Top 5 One Slam Wonders

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May 28, 2018 1:30 pm

There are only four Grand Slams in a year that are the highest echelons of tennis. Such is their magnitude that it is a dream for players entering the tennis world to hold a Grand Slam title one day.

Since 1968, the year Open era of tennis began, only a few players have managed to win multiple Grand Slam titles. The road to win one is extremely challenging as the highly demanding game requires mental and physical exertion along with maintaining great level of consistency to beat the best players.

Many players come and go, but some endure, persevere and manage to find the edge to lift the most coveted trophy. Does this mean that the ultimate secret to win a grand slam is cracked? The game is so competitive and triumph so transient that it doesn’t take long for those players to crumble and fall back to stagnancy.  We call such players one slam wonders.

So here we pick the top 5 one slam wonders of tennis.

5) Yannick Noah

The Frenchman always produced glimpses of excellent shot making and athleticism. But it is one thing to win a point and another to win a Grand Slam.

In 1983, Yannick Noah played two weeks of high octane tennis to beat Mats Wilander convincingly in the finals of French Open  6-2 7-5 7-6.

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Noah did have a great two weeks but never managed to reach another Slam final. His best at Australian Open was to reach semi-finals in 1990, 7 years after his historic win.

On the hallowed turf of Wimbledon, Noah failed to make an impact as he could never get past the third round.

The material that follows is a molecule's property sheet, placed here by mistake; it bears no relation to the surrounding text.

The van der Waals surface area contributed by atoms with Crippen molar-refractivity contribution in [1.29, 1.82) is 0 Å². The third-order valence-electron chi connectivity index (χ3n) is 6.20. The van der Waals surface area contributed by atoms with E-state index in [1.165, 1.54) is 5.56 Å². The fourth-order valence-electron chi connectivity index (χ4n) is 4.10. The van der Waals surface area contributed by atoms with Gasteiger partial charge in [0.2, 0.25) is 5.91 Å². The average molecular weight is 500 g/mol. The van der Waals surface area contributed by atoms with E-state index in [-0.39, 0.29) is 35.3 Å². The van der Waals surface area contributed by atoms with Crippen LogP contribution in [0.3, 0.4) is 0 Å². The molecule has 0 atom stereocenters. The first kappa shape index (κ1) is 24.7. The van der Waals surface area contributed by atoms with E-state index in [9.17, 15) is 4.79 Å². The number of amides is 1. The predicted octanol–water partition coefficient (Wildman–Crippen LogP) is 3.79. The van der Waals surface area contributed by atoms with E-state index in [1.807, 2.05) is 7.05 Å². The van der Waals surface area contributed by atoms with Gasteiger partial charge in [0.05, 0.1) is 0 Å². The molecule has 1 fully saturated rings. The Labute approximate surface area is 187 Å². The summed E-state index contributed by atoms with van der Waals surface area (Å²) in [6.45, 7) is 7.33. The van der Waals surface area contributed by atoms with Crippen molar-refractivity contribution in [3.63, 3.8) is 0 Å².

4) Brian Teacher

Brian Teacher who was once ranked as high as number 7 in the world managed to win only one slam in his career at the 1980 Australian Open.

The American put on a tough battle against the home crowd favourite Kim Warwick.  Despite a promising impact he created after his win, he failed to bring back the magic in any of the other slams in his career.

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The highest level he reached was at the quarter finals at Wimbledon in 1982.  The career for the American slumped after that year and he was unable to yield the same results post the sole GS win. .

At the U.S. Open he could never reach the final 8 stage and at the French Open, his best performance came in 1978 when he reached the 3rd round.

3) Albert Costa

Coming into 2002 French Open, Costa was clearly not the favourite in the tournament because he had not won a single title since 1999.

It was only when he defeated the defending champion, Gustavo Kuerton in the fourth round, that people took notice of the player and considered his chances of winning. He defeated fellow Spaniard, Juan Carlos Ferrero in the finals, to celebrate the biggest title of his career.

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He was last seen as a quarter-finalist at Australian Open. He could never go beyond 4th round at U.S. Open and only managed to reach 2nd round at Wimbledon. 

2) Gaston Gaudio

The unseeded Argentine  upset LLeyton Hewitt and David Nalbandian en route to his first major final at Roland Garros in 2004.

He beat Guillermo Coria in the finals to win the French Open. The win came as a complete surprise as Gaudio had never gone beyond the 3rd round in any other Slam post the maiden victory.

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Gaston never managed to go past the 3rd round  in Australian Open, and the U.S. Open, as well as the  2nd round at Wimbledon.

  1. Mark Edmondson

The 1976 Australian Open champion, Edmondson holds the record for the lowest ranked player to win a Grand Slam. He was ranked 212 at the beginning of the tournament.

Mark produced some unbelievable performances en route to victory, knocking off the then number 1 seed Ken Rosewell in the semifinals whereas number 2 seeded Jon Newcombe in the finals.

His highest ranking of 15 came in 1982 and his career win-loss record of 252-238 is ordinary. Edmondson failed to make a mark after the solo grand slam win. His best at other tournaments was limited to making the semi-finals at Wimbledon, 3rd round at U.S Open and 2nd round at Roland Garros.

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